The above story is based on materials provided by Royal Astronomical Society. Note: Materials may be edited for content and length.


Cite This Page:

Royal Astronomical Society. "Dying Sun-like Stars Leave Whirlpools In Their Wake." ScienceDaily. ScienceDaily, 23 April 2007. <www.sciencedaily.com/releases/2007/04/070419123747.htm>.
Royal Astronomical Society. (2007, April 23). Dying Sun-like Stars Leave Whirlpools In Their Wake. ScienceDaily. Retrieved March 28, 2015 from www.sciencedaily.com/releases/2007/04/070419123747.htm
Royal Astronomical Society. "Dying Sun-like Stars Leave Whirlpools In Their Wake." ScienceDaily. www.sciencedaily.com/releases/2007/04/070419123747.htm (accessed March 28, 2015).

Share This


More From ScienceDaily



More Space & Time News

Saturday, March 28, 2015

Featured Research

from universities, journals, and other organizations


Featured Videos

from AP, Reuters, AFP, and other news services

What NASA Wants To Learn From Its 'Year In Space' Tests

What NASA Wants To Learn From Its 'Year In Space' Tests

Newsy (Mar. 28, 2015) Astronaut Scott Kelly and cosmonaut Mikhail Kornienko will spend a year in space running tests on human physiology and psychology. Video provided by Newsy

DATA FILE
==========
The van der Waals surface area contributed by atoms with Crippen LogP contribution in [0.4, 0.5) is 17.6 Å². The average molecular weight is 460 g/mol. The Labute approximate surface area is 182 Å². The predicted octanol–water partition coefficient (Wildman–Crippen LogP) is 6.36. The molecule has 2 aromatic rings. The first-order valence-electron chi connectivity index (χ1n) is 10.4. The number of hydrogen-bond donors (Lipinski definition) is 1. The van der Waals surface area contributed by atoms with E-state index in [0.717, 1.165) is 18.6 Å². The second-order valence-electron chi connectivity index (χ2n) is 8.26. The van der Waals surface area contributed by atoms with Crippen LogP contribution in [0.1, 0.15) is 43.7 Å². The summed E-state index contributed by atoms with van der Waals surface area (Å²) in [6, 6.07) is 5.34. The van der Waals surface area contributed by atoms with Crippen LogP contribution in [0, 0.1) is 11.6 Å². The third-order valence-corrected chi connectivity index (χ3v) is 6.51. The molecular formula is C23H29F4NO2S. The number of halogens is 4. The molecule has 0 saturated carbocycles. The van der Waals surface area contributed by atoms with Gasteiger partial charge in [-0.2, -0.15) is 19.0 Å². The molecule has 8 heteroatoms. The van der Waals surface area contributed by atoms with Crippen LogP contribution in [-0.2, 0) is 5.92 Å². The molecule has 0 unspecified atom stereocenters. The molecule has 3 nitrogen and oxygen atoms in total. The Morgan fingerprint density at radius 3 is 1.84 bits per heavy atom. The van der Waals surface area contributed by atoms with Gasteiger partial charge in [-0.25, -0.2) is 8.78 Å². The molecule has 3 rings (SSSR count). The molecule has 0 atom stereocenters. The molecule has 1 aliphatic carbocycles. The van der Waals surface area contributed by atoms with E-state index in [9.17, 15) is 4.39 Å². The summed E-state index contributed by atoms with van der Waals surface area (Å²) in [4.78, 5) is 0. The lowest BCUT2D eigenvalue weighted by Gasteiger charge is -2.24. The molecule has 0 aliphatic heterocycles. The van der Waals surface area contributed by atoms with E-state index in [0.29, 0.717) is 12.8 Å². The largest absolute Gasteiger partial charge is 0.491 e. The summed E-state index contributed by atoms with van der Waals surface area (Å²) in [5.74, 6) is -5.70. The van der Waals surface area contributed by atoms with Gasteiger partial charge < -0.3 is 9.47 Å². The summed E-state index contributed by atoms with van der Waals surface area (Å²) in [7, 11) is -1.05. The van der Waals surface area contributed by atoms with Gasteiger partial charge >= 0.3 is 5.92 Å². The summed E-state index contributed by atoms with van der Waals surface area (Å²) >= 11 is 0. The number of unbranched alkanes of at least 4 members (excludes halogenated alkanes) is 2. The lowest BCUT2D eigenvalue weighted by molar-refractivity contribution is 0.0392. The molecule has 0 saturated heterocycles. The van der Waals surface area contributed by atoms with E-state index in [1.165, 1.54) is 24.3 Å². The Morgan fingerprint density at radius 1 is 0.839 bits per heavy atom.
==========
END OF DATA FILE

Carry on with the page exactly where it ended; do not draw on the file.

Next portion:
Powered by NewsLook.com
Crew Starts One-Year Space Mission

Crew Starts One-Year Space Mission

Reuters - News Video Online (Mar. 28, 2015) Russian-U.S. crew arrives safely at the International Space Station for the start of a ground-breaking year-long stay. Paul Chapman reports. Video provided by Reuters
Powered by NewsLook.com
Why So Many People Think NASA's Asteroid Mission Is A Waste

Why So Many People Think NASA's Asteroid Mission Is A Waste

Newsy (Mar. 27, 2015) The Asteroid Retrieval Mission announced this week bears little resemblance to its grand beginnings. Even NASA scientists are asking, "Why bother?" Video provided by Newsy
Powered by NewsLook.com
Space Station Crew Docks Safely

Space Station Crew Docks Safely

Reuters - News Video Online (Mar. 27, 2015) NASA TV footage shows the successful docking of a Russian Soyuz craft to the International Space Station for a year-long mission. Rough cut (no reporter narration). Video provided by Reuters
Powered by NewsLook.com

Search ScienceDaily

Number of stories in archives: 140,361

Find with keyword(s):
Enter a keyword or phrase to search ScienceDaily for related topics and research stories.

Save/Print:
Share:

Breaking News:

Strange & Offbeat Stories


Space & Time

Matter & Energy

Computers & Math

In Other News

... from NewsDaily.com

Science News

Health News

Environment News

Technology News



Save/Print:
Share:

Free Subscriptions


Get the latest science news with ScienceDaily's free email newsletters, updated daily and weekly. Or view hourly updated newsfeeds in your RSS reader:

Get Social & Mobile


Keep up to date with the latest news from ScienceDaily via social networks and mobile apps:

Have Feedback?


Tell us what you think of ScienceDaily -- we welcome both positive and negative comments. Have any problems using the site? Questions?
Mobile: iPhone Android Web
Follow: Facebook Twitter Google+
Subscribe: RSS Feeds Email Newsletters
Latest Headlines Health & Medicine Mind & Brain Space & Time Matter & Energy Computers & Math Plants & Animals Earth & Climate Fossils & Ruins